Example 1: Single-sided vs Double-sided lights

Example 2: Size of lights, shadows and intensity

Example 3: Real-world lights have inverse-square falloff

Example 4: Skylight, self-illuminated panels and VRayLights

Example 5: IBL (Image-Based Lighting)

Example 6: IBL and Caustics

Example 7: Combined sampling of lights

## Example 1: Single-sided vs Double-sided lights

This example demonstrates the difference between a single-sided and a double-sided planar area light:

 Double-sided is off Double-sided is on

## Example 2: Size of lights, shadows and intensity

The following images show how the size of a light affects shadows. Bigger lights produce blurrier shadows, while smaller lights produce sharper shadows:

 U size = 3.0; Normalize intensity is on U size = 6.0; Normalize intensity is on U size = 12.0; Normalize intensity is on

In the above images, the light appears to be of constant intensity. This is because the Normalize intensity option was turned on. This is what the three images look like with Normalize intensity off (the default). Larger luminaires have larger surfaces, which means that they emit more light. Note that the light multiplier had to be adjusted compared to the previous three images in order to produce similar light intensity; however, it is the same multiplier for all three images.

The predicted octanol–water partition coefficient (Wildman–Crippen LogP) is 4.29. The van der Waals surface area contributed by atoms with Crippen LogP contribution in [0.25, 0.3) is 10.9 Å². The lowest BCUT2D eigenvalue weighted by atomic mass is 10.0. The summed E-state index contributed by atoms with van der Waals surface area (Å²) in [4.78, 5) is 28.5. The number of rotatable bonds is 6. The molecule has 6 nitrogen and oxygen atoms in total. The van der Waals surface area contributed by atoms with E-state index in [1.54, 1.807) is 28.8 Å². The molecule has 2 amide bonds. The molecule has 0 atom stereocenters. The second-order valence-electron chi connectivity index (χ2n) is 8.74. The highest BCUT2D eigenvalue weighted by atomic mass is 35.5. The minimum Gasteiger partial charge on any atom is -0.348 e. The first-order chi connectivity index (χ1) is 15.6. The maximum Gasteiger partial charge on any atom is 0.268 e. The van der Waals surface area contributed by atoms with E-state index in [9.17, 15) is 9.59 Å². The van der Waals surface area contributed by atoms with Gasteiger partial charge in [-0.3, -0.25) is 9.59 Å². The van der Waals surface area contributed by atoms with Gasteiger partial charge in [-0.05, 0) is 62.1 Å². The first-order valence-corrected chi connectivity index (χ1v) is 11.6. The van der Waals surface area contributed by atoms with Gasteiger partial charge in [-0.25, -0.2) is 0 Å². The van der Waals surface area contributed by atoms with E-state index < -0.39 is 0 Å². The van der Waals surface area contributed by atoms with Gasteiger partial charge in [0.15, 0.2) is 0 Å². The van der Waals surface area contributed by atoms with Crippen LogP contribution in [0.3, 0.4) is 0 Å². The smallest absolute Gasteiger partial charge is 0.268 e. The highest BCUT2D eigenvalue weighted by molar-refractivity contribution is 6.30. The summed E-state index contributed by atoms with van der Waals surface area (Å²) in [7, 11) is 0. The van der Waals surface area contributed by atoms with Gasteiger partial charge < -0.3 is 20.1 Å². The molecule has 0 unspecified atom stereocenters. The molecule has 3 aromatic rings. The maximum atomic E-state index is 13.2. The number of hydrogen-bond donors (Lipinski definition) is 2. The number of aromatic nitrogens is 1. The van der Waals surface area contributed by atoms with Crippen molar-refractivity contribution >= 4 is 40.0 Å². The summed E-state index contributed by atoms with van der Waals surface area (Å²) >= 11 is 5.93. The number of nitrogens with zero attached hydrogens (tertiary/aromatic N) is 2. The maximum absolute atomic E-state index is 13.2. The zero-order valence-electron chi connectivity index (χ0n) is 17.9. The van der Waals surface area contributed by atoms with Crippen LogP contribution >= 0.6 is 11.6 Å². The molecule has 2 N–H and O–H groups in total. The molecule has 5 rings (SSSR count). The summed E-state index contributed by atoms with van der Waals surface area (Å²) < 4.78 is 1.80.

U size = 3.0; Normalize intensity is off (default) U size = 6.0; Normalize intensity is off (default) U size = 12.0; Normalize intensity is off (default)

## Example 3: Real-world lights have inverse square falloff

The following images demonstrate the No decay parameter. In the real world the light sources attenuate with the inverse square of the distance from the light to the shaded surface. However you can disable light decay to achieve behavior similar to the standard 3ds Max lights. The settings for the light source the same for both images with the exception of the Decay parameter: